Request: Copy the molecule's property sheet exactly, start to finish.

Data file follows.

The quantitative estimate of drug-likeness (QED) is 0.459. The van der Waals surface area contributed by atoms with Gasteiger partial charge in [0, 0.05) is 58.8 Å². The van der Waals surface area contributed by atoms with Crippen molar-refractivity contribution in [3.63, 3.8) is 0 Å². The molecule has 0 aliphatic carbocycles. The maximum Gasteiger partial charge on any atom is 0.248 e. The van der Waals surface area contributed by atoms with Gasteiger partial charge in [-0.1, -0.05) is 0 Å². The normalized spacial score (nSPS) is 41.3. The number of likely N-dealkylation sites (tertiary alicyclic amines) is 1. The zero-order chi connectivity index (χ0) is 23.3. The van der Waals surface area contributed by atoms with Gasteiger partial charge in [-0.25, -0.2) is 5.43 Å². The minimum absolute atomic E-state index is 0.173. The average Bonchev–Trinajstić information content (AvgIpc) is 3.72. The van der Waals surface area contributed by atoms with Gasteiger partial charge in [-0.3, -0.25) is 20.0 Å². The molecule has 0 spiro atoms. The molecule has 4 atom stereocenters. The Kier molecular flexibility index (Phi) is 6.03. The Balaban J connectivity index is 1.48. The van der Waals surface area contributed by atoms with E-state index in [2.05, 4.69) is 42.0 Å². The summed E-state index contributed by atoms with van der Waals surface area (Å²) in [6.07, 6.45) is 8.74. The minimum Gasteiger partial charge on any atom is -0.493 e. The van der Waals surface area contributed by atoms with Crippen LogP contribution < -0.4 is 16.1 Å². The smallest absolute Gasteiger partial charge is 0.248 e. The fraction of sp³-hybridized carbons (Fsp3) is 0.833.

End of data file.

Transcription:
The quantitative estimate of drug-likeness (QED) is 0.459. The van der Waals surface area contributed by atoms with Gasteiger partial charge in [0, 0.05) is 58.8 Å². The van der Waals surface area contributed by atoms with Crippen molar-refractivity contribution in [3.63, 3.8) is 0 Å². The molecule has 0 aliphatic carbocycles. The maximum Gasteiger partial charge on any atom is 0.248 e. The van der Waals surface area contributed by atoms with Gasteiger partial charge in [-0.1, -0.05) is 0 Å². The normalized spacial score (nSPS) is 41.3. The number of likely N-dealkylation sites (tertiary alicyclic amines) is 1. The zero-order chi connectivity index (χ0) is 23.3. The van der Waals surface area contributed by atoms with Gasteiger partial charge in [-0.25, -0.2) is 5.43 Å². The minimum absolute atomic E-state index is 0.173. The average Bonchev–Trinajstić information content (AvgIpc) is 3.72. The van der Waals surface area contributed by atoms with Gasteiger partial charge in [-0.3, -0.25) is 20.0 Å². The molecule has 0 spiro atoms. The molecule has 4 atom stereocenters. The Kier molecular flexibility index (Phi) is 6.03. The Balaban J connectivity index is 1.48. The van der Waals surface area contributed by atoms with E-state index in [2.05, 4.69) is 42.0 Å². The summed E-state index contributed by atoms with van der Waals surface area (Å²) in [6.07, 6.45) is 8.74. The minimum Gasteiger partial charge on any atom is -0.493 e. The van der Waals surface area contributed by atoms with Crippen LogP contribution < -0.4 is 16.1 Å². The smallest absolute Gasteiger partial charge is 0.248 e. The fraction of sp³-hybridized carbons (Fsp3) is 0.833.